Dance with death

Marianne Rogoff
Kentfield, California, USA


“All that is important is this one moment in movement.
Make the moment important,
vital, and worth living.
Do not let it slip away unnoticed and unused.”
― Martha Graham

Stephanie lived alone in a rented cottage at the back of a garden path. When she was dying at age fifty of ovarian cancer, her only vow was not to die alone, so she assembled an army of friends to sign up for two-hour shifts, 24/7, to keep her company. She was not a close friend of mine but it felt like I owed her big-time for teaching me Latin dancing, which had brought me back into my body and helped to ground me post-divorce. She taught me to move from the belly and introduced me to new people, other mid-lifers surviving the crisis. I signed up for shifts because everyone in our dance class was doing it but soon felt I was in over my head.

I would do this differently, I thought, I would be alone more.

Pre-diagnosis, Stephanie was just as judgmental. We were having coffee at the Book Depot one day and I was a little shocked when she began criticizing the dazzling headscarf on the balding woman at a nearby table.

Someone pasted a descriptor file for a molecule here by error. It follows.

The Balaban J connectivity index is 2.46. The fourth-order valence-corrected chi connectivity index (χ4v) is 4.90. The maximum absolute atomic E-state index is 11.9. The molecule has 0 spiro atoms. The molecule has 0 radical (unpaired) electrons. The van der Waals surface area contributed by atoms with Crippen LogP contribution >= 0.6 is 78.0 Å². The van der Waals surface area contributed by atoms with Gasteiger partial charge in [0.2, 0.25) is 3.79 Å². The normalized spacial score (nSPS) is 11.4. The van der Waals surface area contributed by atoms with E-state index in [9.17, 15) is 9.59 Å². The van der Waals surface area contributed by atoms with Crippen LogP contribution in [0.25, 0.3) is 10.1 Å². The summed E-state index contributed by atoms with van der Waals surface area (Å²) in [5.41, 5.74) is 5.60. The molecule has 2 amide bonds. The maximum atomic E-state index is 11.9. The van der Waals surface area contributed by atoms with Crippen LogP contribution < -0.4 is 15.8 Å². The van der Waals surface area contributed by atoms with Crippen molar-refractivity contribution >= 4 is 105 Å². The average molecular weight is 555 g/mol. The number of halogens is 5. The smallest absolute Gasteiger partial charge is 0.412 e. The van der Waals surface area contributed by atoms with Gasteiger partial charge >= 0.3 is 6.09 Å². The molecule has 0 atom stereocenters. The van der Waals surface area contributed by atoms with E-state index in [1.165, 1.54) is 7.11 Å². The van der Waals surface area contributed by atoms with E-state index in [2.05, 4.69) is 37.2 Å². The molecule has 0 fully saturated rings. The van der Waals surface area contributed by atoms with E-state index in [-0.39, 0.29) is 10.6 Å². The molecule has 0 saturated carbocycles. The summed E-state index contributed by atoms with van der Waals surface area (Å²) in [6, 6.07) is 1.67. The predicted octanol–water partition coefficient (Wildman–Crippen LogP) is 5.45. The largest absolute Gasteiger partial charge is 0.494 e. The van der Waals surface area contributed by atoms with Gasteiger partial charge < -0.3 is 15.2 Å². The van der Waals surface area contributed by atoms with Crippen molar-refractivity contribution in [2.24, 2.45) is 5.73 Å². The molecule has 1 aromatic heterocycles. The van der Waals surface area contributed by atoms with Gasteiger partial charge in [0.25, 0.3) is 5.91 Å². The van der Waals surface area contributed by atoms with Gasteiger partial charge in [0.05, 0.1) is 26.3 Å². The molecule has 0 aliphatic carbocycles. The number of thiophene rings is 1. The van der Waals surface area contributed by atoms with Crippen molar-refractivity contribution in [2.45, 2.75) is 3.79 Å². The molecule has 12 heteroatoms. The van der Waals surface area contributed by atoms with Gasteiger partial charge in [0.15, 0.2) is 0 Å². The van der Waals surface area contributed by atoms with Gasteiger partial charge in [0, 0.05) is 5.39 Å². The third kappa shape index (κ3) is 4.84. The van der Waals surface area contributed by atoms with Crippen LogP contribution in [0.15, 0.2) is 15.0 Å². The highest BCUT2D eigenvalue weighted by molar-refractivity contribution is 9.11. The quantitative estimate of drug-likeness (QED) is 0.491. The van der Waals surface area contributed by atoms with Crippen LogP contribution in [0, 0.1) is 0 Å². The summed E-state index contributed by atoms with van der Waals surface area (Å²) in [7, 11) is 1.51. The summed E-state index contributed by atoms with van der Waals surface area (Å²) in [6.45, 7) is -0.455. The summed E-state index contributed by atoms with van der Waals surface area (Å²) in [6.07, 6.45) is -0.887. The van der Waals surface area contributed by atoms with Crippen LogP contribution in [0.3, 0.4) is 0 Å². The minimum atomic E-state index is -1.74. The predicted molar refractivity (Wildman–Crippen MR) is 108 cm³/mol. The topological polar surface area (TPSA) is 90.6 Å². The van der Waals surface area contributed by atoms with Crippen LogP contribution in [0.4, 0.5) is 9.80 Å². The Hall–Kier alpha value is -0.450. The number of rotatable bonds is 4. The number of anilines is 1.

Stephanie whispered, “I’d be bald and proud of it, if it came to that.” She thought it was ridiculous, trying to hide something that could not be disguised, like cancer.

I did not say anything but it seemed to me it was brave and bold for the woman to drape her naked head in bright colorful silk, out in public. The scarf exuded joy of life and she was laughing out loud at something she was reading as she sat there alone.

Going bald was not what happened to Stephanie; her long, straight blonde hair remained but, day-by-day and so fast, she lost her ability to move. Why her, a regal salsa dancer who embodied sexy grace and dynamic energy? What we are most proud of, is this what we will be called to surrender: dementia for those with brilliant minds, skin cancer for the attractive, muscle atrophy for the strong? I had been smug enough to believe my marriage was impenetrable. Regarding cancer, we all had opinions. This will never happen to us. We eat salmon and avocado, we exercise, we abstain. Stephanie knew the Serenity Prayer by heart and got stage 4 cancer: “the thing you cannot change.”